When Estrella Alabastro ’67 graduated with a bachelor’s degree in chemical engineering from the University of the Philippines, she was, by her own admission, “immature.” She knew she wanted further education. She knew she wanted to be an educator. When an uncle recommended that she look at Rice, she took his advice, and counts it among her life’s great decisions.
“I grew up at Rice,” she said. “David Hellums was my adviser. But the other professors were mentors. They taught me to think. My talents were shaped and molded at Rice.”
After earning a Ph.D. in chemical engineering, Alabastro returned to her home country and worked for a private company, then decided it was time to fulfill her dream of working in academia. She wanted to teach, but there were no female engineering professors at her alma mater; she was named chair of the Department of Food Science and Nutrition.
“I guess I’ll have to learn food engineering,” she said to herself.
That appointment opened the door to what would become a life in public service. Alabastro went on to serve as dean of the College of Home Economics, then led the Philippine Council for Industry and Energy Research and Development and later, the Philippine Council for Advanced Science and Technology Research and Development. In 2001, she became the first woman appointed secretary of the country’s Department of Science and Technology.
“Engineering gave me very good training to be logical in my approach to problem solving,” she said. “It taught me how to think.”
Alabastro said that logical approach was an asset when she was developing a program to give Filipino researchers better access to funding and more opportunities to improve the quality of their work. Although the program was intended to assist with university-level research, it turned out that stronger foundations needed to be laid at the high-school level in order to produce higher caliber scientists.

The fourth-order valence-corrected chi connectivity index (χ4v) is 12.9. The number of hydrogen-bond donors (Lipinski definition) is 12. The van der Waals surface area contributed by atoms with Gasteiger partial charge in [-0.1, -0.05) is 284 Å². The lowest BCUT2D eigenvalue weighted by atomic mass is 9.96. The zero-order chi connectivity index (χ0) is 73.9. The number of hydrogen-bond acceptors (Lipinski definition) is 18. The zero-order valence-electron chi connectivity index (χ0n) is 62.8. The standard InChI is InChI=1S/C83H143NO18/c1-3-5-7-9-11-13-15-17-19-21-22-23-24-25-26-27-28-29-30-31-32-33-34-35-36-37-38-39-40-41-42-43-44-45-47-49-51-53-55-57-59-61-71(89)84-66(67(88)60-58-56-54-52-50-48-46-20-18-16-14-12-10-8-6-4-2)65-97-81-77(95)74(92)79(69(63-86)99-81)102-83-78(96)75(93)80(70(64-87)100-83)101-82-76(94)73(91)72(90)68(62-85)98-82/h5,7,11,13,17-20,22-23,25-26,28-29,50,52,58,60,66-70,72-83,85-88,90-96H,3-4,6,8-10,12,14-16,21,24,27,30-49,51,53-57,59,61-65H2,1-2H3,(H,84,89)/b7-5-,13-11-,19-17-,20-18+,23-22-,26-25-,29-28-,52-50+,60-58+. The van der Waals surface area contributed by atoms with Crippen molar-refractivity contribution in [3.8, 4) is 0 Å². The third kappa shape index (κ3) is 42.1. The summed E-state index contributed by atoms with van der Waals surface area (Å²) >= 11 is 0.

“We identified 110 public schools and provided them with teacher training and facility improvements, all the things we felt a good high school should have to prepare students to go into science and engineering,” she said. “We sent teachers all over the world to visit engineering schools and learn best practices. We made great improvements in education, and today our engineers are some of the best in the world.”
Alabastro, now retired, is still taking on new ventures. Together with her daughter, Stella Quimbo, she developed a shoe design and manufacturing business, creating fashion-forward footwear at reasonable prices. Although the business was Quimbo’s brainchild, she has handed the reins over to her mother, as she was recently appointed head of the National Competition Commission.
“My daughter loves shoes. She taught economics at the university and her husband is a congressman. The area he represents is known as the shoe-making capital of the Philippines, so we’re creating jobs for the region. It’s an exciting and interesting venture.”